Robots Compete in Fukushima-Inspired US Challenge

Robots Compete in Fukushima-Inspired US Challenge

Robots from six countries including the United States, Japan and South Korea went diode-to-diode Friday in a disaster response challenge inspired by the 2011 Fukushima nuclear meltdown.

The winner of the Darpa Robotics Challenge (DRC), to be announced Saturday after a two-day competition in California, will take home $2 million followed by $1 million for the runner-up and $500,000 for third place.

But they will also win the kudos of triumphing after a three-year robotics contest organized by the Defense Advanced Research Projects Agency (Darpa), which commissions advanced research for the US Defense Department.

"The US military has an implicit mission to respond to humanitarian disaster relief. But in order to do so you need the tools to effectively respond," said Darpa official Brad Tousley.

"In many cases you'd like to send robots into the places that it's very dangerous for humans to go into," he told AFP, citing nuclear reactor disasters but also earthquakes and epidemics like Ebola.

In all 24 mostly human-shaped bots and their teams - 12 from the United States, five from Japan, three from South Korea, two from Germany and one each from Italy and Hong Kong - won through to the finals.

(Also See: MIT's Cheetah Robot Can Now Leap Over Obstacles)

Robot obstacle course
Over the two days, each robot has two chances to compete on an obstacle course comprising eight tasks, including driving, going through a door, opening a valve, punching through a wall and dealing with rubble and stairs.

The challenges facing them in Pomona, just east of Los Angeles, were designed specifically with Fukushima in mind.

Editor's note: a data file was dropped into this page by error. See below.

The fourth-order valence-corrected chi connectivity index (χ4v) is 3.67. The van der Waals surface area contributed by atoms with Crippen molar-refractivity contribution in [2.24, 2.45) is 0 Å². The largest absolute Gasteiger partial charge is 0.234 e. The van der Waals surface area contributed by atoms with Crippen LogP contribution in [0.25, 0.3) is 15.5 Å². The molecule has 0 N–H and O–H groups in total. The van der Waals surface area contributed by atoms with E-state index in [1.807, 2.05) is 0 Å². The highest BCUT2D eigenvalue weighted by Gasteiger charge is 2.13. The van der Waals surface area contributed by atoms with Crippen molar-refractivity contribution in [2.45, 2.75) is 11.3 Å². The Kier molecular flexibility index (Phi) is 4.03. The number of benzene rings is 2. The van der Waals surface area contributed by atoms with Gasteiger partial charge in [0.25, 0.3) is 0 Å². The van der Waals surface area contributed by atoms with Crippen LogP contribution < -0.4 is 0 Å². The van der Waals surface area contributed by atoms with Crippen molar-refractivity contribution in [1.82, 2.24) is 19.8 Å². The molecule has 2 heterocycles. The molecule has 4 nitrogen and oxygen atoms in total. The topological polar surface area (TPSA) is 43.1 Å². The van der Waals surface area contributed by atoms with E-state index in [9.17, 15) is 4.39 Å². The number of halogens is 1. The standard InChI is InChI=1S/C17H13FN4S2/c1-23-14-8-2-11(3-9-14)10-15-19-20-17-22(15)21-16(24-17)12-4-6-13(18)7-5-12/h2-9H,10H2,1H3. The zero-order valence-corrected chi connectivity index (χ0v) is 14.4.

After the March 11, 2011 megaquake and tsunami, a team of plant workers set out to enter the darkened reactor buildings and manually vent accumulated hydrogen.

Unfortunately they had to turn back due to radiation -- and in the days that followed hydrogen built up, fueling explosions that extensively damaged the facility, contaminating the enviromnent and drastically worsening the crisis.

"If the Japanese had had advanced robotics systems that could have used tools that we use in everyday life .. they might have prevented some of the damage from the subsequent hydrogen explosions," said Tousley.

While the robotics teams competing in Pomona are focused on the tasks in hand, they also have their eyes on more than just winning the competition.

(Also See: Self-Healing Robots Take Step Towards Disaster Relief)

"Hong Kong is a financial center .. We hope we can inspire the people with more innovation, to be interested in engineering and technology," said Robert Hung from Hong Kong University.

Maurice Fallon of the Massachusetts Institute of Technology (MIT), said that, while robots can be crucial in disaster response, "the applications outside of this domain are very wide.

"Eventually we hope that the technology that is being demonstrated here will be used in our daily lives, from home help to elderly care to agriculture and construction, there are many applications," he told AFP.

Not yet transformers
But watching the competition in Pomona, it must be said that the technology can appear less than impressive: it takes most robots five minutes to open a door handle, while many of them give up on the task of getting out of a car.

JAXON, the robot from Team NEDO-JSK of the University of Tokyo, is not the only bot to take a tumble, in its case after failing to properly grasp a valve wheel. The felled machine had to be carried away on a stretcher.

They are not exactly Transformers, yet.

"There is a long way to go," admits Tousley. "There's fact and there's fiction. There's a lot of fiction out there that robots are much more capable than they really are.

"But part of Darpa's job is to show the possible, and what we can start to do. And then often other organizations, and other countries or other companies will invest more to bring it along. But it's our job to start that process."

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Further reading: Darpa, Fukushima, Pomona, Robots, Science
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